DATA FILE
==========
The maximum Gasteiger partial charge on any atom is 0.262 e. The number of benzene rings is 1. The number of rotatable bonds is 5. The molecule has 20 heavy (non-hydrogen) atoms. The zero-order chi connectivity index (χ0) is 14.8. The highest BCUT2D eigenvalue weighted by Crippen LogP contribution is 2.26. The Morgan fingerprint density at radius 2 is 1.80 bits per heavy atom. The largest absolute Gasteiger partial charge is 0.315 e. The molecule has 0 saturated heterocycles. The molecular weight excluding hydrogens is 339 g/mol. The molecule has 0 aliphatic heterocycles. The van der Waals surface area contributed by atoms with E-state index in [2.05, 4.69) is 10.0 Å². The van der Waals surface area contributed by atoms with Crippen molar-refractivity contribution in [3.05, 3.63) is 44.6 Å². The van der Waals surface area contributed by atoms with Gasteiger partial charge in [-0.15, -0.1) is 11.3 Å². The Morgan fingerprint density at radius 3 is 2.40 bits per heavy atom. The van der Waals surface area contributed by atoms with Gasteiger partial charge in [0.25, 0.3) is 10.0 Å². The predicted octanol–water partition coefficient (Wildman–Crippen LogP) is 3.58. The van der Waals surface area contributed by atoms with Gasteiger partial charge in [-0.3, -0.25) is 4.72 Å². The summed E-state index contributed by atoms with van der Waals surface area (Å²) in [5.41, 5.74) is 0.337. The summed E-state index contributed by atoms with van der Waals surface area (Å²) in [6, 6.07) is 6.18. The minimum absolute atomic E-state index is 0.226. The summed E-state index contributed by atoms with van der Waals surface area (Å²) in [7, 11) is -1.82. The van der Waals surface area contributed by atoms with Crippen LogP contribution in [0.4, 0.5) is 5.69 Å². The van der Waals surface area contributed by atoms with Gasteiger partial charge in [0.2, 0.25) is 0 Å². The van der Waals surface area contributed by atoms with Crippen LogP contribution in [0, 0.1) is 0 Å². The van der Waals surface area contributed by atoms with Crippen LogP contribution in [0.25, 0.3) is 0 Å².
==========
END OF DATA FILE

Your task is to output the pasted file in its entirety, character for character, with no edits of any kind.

The maximum Gasteiger partial charge on any atom is 0.262 e. The number of benzene rings is 1. The number of rotatable bonds is 5. The molecule has 20 heavy (non-hydrogen) atoms. The zero-order chi connectivity index (χ0) is 14.8. The highest BCUT2D eigenvalue weighted by Crippen LogP contribution is 2.26. The Morgan fingerprint density at radius 2 is 1.80 bits per heavy atom. The largest absolute Gasteiger partial charge is 0.315 e. The molecule has 0 saturated heterocycles. The molecular weight excluding hydrogens is 339 g/mol. The molecule has 0 aliphatic heterocycles. The van der Waals surface area contributed by atoms with E-state index in [2.05, 4.69) is 10.0 Å². The van der Waals surface area contributed by atoms with Crippen molar-refractivity contribution in [3.05, 3.63) is 44.6 Å². The van der Waals surface area contributed by atoms with Gasteiger partial charge in [-0.15, -0.1) is 11.3 Å². The Morgan fingerprint density at radius 3 is 2.40 bits per heavy atom. The van der Waals surface area contributed by atoms with Gasteiger partial charge in [0.25, 0.3) is 10.0 Å². The predicted octanol–water partition coefficient (Wildman–Crippen LogP) is 3.58. The van der Waals surface area contributed by atoms with Gasteiger partial charge in [-0.3, -0.25) is 4.72 Å². The summed E-state index contributed by atoms with van der Waals surface area (Å²) in [5.41, 5.74) is 0.337. The summed E-state index contributed by atoms with van der Waals surface area (Å²) in [6, 6.07) is 6.18. The minimum absolute atomic E-state index is 0.226. The summed E-state index contributed by atoms with van der Waals surface area (Å²) in [7, 11) is -1.82. The van der Waals surface area contributed by atoms with Crippen LogP contribution in [0.4, 0.5) is 5.69 Å². The van der Waals surface area contributed by atoms with Gasteiger partial charge in [0.2, 0.25) is 0 Å². The van der Waals surface area contributed by atoms with Crippen LogP contribution in [0, 0.1) is 0 Å². The van der Waals surface area contributed by atoms with Crippen LogP contribution in [0.25, 0.3) is 0 Å².